.mkv containers support Variable Frame Rate video through the use of a timecodes stream containing individual frame durations (often of dubious accuracy).
Transcode can do nothing with a vfr .mkv file without some preprocessing.
The only known preprocessing step that will yield proper A/V sync is this one using mencoder:
mencoder -oac pcm \ -ovc copy \ -ofps 30000/1001 \ -o $file.avi \ $file.mkv
This will produce a [.avi] file with properly synchronised audio and video. Any cloned frames required will simply be clones of the preceding frame, so not as nice as if you were able to make use of Transcode's modfps filter, but modfps will not handle the vfr correctly yet, so you will have to live with the slight jerkiness produced by the simple cloning.
If the source .mkv contained a subtitle stream that you want to use, extract it as in this example:
mkvextract tracks $file.mkv 3:$file.ass
Then you can use Transcode's mplayer import module to hardsub:
-x mplayer="-sub $file.ass -subpos 85",mplayer
You may need to use other options, including hints about the geometry of the source video stream if it is something that tcprobe doesn't know about (like h264). This command will actually produce a [.m2v] and [.ac3] file which can be mplex'd into a [.mpg] file suitable for use in creating an NTSC DVD:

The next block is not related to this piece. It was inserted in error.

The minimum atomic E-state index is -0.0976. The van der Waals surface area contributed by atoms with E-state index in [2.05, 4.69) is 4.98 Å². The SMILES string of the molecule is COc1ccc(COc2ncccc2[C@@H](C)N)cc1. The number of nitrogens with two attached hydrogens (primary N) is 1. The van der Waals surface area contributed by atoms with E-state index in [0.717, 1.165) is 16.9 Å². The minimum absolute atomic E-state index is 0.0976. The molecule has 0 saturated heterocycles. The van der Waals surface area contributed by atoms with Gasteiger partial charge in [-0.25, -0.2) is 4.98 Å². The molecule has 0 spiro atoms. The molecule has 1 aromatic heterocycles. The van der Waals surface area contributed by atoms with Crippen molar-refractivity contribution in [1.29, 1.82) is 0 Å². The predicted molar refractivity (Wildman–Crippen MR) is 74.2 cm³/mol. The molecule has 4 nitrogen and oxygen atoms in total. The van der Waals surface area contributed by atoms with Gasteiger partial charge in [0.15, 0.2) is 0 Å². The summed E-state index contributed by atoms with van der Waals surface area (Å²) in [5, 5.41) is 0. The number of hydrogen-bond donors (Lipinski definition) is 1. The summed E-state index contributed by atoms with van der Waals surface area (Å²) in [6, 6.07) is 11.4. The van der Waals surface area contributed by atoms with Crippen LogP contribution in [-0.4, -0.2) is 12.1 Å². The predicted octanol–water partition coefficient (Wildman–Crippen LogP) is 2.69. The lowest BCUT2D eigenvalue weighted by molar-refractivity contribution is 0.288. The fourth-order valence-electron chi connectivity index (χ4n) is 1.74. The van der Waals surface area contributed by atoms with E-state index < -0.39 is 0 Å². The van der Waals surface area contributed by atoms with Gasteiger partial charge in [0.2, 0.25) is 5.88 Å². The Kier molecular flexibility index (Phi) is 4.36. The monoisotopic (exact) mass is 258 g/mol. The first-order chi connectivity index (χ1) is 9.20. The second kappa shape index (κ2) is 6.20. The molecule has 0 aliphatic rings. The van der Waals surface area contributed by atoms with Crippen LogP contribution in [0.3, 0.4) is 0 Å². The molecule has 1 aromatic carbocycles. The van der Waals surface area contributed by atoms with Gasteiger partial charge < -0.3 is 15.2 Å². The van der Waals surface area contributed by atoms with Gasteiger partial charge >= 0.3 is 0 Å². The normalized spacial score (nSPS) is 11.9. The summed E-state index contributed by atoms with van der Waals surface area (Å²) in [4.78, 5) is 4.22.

transcode --nice 20 \ --print_status 500 \ -x mplayer="-sub $file.ass -subpos 85",mplayer \ -G 0.9 \ -w 4000 \ -H 0 \ -g 704x480 \ --import_asr 3 \ -f 29.970,4 \ -n 0x1 \ -y ffmpeg \ -F mpeg2video \ -b 192 \ -j -16,-36,-16,-36 \ --export_asr 3 \ --export_prof dvd-ntsc \ -Z 720x480,fast \ -o $file \ -m $file.ac3 \ -i $file.avi
The options shown in red are the hinting options needed when tcprobe fails. Note that the ",fast" in the -Z option is required in order for the resizing calculations to work when dealing with h264 source, but I have NO idea why.
See the Transcode Command Line Options page for explanations of the individual options.